wealth and pleasure, and with much taste for idleness; consequently, all
men want their money and the wives or daughters of others, to be their
master, to subject them to all their caprices, and to do nothing, or at
least to do only very agreeable things. You see clearly that with these
fine inclinations it is as impossible for men to be equal as it is
impossible for two predicants or two professors of theology not to be
jealous of each other.

The human race, such as it is, cannot subsist unless there is an
infinity of useful men who possess nothing at all; for it is certain
that a man who is well off will not leave his own land to come to till
yours; and if you have need of a pair of shoes, it is not the Secretary
to the Privy Council who will make them for you. Equality, therefore, is
at once the most natural thing and the most fantastic.

As men go to excess in everything when they can, this inequality has
been exaggerated. It has been maintained in many countries that it was
not permissible for a citizen to leave the country where chance has
caused him to be born; the sense of this law is visibly: "This land is
so bad and so badly governed, that we forbid any individual to leave it,
for fear that everyone will leave it." Do better: make all your subjects
want to live in your country, and foreigners to come to it.

All men have the right in the bottom of their hearts to think themselves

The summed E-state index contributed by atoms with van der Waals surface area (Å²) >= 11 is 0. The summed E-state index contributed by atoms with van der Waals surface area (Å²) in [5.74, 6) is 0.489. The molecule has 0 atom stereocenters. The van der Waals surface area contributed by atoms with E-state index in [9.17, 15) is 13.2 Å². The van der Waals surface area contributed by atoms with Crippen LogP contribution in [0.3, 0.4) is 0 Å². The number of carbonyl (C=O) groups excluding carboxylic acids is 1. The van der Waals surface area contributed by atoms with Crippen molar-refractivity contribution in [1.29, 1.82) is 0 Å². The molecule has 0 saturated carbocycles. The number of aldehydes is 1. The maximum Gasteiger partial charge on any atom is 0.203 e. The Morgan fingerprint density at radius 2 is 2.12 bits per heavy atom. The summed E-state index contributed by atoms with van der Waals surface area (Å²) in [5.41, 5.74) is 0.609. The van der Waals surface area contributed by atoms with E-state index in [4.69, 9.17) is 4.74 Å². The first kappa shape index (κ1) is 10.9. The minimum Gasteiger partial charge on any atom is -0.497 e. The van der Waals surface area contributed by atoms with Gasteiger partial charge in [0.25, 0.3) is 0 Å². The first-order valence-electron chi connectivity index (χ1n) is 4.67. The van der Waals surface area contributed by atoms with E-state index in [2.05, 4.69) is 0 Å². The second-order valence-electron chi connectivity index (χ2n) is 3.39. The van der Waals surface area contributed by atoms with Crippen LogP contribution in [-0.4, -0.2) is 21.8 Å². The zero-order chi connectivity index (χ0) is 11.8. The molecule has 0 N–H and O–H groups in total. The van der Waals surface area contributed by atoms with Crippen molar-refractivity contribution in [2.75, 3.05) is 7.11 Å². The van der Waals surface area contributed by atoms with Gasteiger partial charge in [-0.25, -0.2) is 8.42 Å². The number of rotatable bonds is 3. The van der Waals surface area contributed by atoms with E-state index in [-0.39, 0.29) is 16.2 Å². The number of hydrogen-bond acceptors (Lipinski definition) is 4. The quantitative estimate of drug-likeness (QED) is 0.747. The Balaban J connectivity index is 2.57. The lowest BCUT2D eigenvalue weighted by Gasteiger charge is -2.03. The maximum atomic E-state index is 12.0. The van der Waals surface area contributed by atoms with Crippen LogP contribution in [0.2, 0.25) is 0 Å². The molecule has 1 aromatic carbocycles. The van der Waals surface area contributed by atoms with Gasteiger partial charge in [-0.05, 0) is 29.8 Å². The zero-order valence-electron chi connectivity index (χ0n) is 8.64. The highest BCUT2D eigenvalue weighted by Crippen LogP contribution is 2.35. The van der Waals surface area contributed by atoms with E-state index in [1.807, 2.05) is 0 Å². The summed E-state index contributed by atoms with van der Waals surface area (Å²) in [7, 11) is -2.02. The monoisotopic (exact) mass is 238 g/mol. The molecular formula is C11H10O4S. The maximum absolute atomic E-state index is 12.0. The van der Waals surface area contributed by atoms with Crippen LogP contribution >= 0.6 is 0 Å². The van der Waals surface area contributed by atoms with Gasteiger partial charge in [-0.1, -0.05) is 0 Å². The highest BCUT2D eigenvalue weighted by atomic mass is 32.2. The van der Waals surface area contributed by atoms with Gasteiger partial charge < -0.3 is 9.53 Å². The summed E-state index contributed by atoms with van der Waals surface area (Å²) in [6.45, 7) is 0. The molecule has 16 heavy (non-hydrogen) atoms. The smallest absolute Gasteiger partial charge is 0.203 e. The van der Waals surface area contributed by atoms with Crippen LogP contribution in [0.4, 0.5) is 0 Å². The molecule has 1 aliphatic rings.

entirely equal to other men: it does not follow from that that the
cardinal's cook should order his master to prepare him his dinner; but
the cook can say: "I am a man like my master; like him I was born
crying; like me he will die with the same pangs and the same ceremonies.
Both of us perform the same animal functions. If the Turks take
possession of Rome, and if then I am cardinal and my master cook, I
shall take him into my service." This discourse is reasonable and just;
but while waiting for the Great Turk to take possession of Rome, the
cook must do his duty, or else all human society is perverted.

As regards a man who is neither a cardinal's cook, nor endowed with any
other employment in the state; as regards a private person who is
connected with nothing, but who is vexed at being received everywhere
with an air of being patronized or scorned, who sees quite clearly that
many _monsignors_ have no more knowledge, wit or virtue than he, and who
at times is bored at waiting in their antechambers, what should he
decide to do? Why, to take himself off.